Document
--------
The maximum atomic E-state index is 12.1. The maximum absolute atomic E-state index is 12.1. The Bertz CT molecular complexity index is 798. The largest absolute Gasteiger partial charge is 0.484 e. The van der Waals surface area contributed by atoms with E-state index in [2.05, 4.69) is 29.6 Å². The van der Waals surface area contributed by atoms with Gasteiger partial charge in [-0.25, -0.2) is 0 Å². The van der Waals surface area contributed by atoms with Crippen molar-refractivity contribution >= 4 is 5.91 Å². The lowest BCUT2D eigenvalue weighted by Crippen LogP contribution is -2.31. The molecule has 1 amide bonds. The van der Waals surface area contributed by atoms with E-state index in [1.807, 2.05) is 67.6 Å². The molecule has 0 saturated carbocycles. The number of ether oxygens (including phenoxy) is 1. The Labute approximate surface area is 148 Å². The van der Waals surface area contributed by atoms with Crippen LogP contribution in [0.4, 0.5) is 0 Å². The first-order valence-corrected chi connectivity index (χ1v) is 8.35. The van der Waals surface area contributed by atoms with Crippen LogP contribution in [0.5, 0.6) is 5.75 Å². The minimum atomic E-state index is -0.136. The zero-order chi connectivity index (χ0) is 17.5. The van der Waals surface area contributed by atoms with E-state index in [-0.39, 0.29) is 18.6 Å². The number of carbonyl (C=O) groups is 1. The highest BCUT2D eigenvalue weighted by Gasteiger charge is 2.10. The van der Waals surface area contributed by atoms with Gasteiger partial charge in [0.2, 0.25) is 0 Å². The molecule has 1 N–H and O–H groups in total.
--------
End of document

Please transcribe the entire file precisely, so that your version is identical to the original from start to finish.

The maximum atomic E-state index is 12.1. The maximum absolute atomic E-state index is 12.1. The Bertz CT molecular complexity index is 798. The largest absolute Gasteiger partial charge is 0.484 e. The van der Waals surface area contributed by atoms with E-state index in [2.05, 4.69) is 29.6 Å². The van der Waals surface area contributed by atoms with Gasteiger partial charge in [-0.25, -0.2) is 0 Å². The van der Waals surface area contributed by atoms with Crippen molar-refractivity contribution >= 4 is 5.91 Å². The lowest BCUT2D eigenvalue weighted by Crippen LogP contribution is -2.31. The molecule has 1 amide bonds. The van der Waals surface area contributed by atoms with E-state index in [1.807, 2.05) is 67.6 Å². The molecule has 0 saturated carbocycles. The number of ether oxygens (including phenoxy) is 1. The Labute approximate surface area is 148 Å². The van der Waals surface area contributed by atoms with Crippen LogP contribution in [0.4, 0.5) is 0 Å². The first-order valence-corrected chi connectivity index (χ1v) is 8.35. The van der Waals surface area contributed by atoms with Crippen LogP contribution in [0.5, 0.6) is 5.75 Å². The minimum atomic E-state index is -0.136. The zero-order chi connectivity index (χ0) is 17.5. The van der Waals surface area contributed by atoms with E-state index in [-0.39, 0.29) is 18.6 Å². The number of carbonyl (C=O) groups is 1. The highest BCUT2D eigenvalue weighted by Gasteiger charge is 2.10. The van der Waals surface area contributed by atoms with Gasteiger partial charge in [0.2, 0.25) is 0 Å². The molecule has 1 N–H and O–H groups in total.